Somaliland: UCID Dispute Resolved By Elders; Integrity In Ruins
By Ahmed Kheyre
The political dispute within UCID, between presumptive presidential candidate Jamal Ali Hussein and party chair, Faisal Ali Warabe, which led to the resignation of former presumptive vice-presidential candidate, Abdirashid Hassan Matan and the erosion of all its support and credibility appears to have been resolved by a community elders.
Once again, it is clear that Somaliland has not politically moved on from community issues.
UCID is a national party, open to all, and if a political party is to be legitimate and serious, it must get away from community issues. What are a group of elders doing mediating between two politicians in a national political party?
These elders are not party members, and this is not about “mag” or “xaal”, or whatever it is they do. Somaliland is a mature political democracy, and they should keep out of these affairs.
In its infancy the Somaliland state needed such guidance and assistance from the community elders, and the House of Elders “Guurti” bears witness to their continuing vital role, but this is an internal party issue, it has nothing to do with community issues. Or does it?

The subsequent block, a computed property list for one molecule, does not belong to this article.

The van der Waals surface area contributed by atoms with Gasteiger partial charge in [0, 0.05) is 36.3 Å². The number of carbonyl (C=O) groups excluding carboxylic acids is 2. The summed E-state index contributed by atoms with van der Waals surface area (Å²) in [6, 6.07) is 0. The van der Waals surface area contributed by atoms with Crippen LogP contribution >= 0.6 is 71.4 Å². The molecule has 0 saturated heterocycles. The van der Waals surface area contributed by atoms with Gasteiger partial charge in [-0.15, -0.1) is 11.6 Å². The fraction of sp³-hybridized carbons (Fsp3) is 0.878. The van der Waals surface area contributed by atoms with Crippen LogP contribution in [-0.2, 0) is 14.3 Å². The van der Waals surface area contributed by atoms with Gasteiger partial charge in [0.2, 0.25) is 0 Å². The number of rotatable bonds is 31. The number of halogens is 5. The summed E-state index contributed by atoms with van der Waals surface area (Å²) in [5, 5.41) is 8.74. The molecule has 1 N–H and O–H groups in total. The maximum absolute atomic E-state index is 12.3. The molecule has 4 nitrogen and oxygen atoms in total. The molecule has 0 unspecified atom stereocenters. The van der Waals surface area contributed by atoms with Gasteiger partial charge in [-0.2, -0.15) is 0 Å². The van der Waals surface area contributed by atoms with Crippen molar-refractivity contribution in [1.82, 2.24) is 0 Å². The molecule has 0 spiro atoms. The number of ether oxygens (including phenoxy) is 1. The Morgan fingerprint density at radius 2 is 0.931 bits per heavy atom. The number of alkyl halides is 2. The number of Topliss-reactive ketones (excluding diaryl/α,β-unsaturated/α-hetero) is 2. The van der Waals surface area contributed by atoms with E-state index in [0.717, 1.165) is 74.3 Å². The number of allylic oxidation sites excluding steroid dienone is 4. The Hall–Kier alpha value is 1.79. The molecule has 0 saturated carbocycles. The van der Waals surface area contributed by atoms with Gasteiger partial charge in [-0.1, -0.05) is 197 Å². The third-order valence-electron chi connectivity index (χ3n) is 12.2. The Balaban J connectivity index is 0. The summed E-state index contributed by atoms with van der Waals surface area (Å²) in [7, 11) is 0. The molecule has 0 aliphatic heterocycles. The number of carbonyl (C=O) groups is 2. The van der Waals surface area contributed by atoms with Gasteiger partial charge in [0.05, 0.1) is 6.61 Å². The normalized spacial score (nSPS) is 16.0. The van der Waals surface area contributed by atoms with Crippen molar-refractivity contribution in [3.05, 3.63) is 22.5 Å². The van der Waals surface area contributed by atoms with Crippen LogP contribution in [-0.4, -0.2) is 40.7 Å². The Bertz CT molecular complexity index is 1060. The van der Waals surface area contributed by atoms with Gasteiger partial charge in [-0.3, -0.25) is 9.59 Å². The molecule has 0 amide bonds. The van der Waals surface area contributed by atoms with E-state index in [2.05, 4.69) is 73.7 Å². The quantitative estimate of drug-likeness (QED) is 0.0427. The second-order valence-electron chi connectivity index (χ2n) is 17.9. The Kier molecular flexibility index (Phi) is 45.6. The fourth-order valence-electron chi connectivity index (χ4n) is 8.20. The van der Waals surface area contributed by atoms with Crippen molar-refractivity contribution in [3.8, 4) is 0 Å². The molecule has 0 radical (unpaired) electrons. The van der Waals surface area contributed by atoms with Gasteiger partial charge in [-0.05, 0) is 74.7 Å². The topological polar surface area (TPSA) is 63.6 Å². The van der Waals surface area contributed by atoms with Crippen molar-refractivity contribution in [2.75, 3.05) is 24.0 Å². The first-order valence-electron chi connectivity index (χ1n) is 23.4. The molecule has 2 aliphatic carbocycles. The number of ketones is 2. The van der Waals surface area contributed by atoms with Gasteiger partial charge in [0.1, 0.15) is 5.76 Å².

Are our political parties truly national? Or do they belong to certain groups in certain communities and we just avert our eyes from the truth? By involving community elders in internal political party issues, we validate these assumptions and accusations.
It has happened with UDUB, Kulmiye, UCID, and it will happen with Waddani. If Somaliland is to be taken seriously we must separate community issues from democratic politics.
As for those who invited or requested the mediation of the elders, then they have no place in a mature democratic arena. They should confine themselves to basic community issues.
Jamal Ali Hussein and Faisal Ali Warabe should have settled their dispute among the party membership and in front of the Somaliland voters, not over a free lunch organized for a venerable group of community elders.
Our democratic future must be about policies, plans, aims and goals to move the nation forward, to appeal to the voters and reassure our international partners and stakeholders. It should not based on the old tired cliché of “you scratch my back and I will return the “hagbad”.
I had hoped that UCID’s new generation will lead the way and open a new political era, but, as long as we keep doing the same old, same old, it will be very difficult to move forward.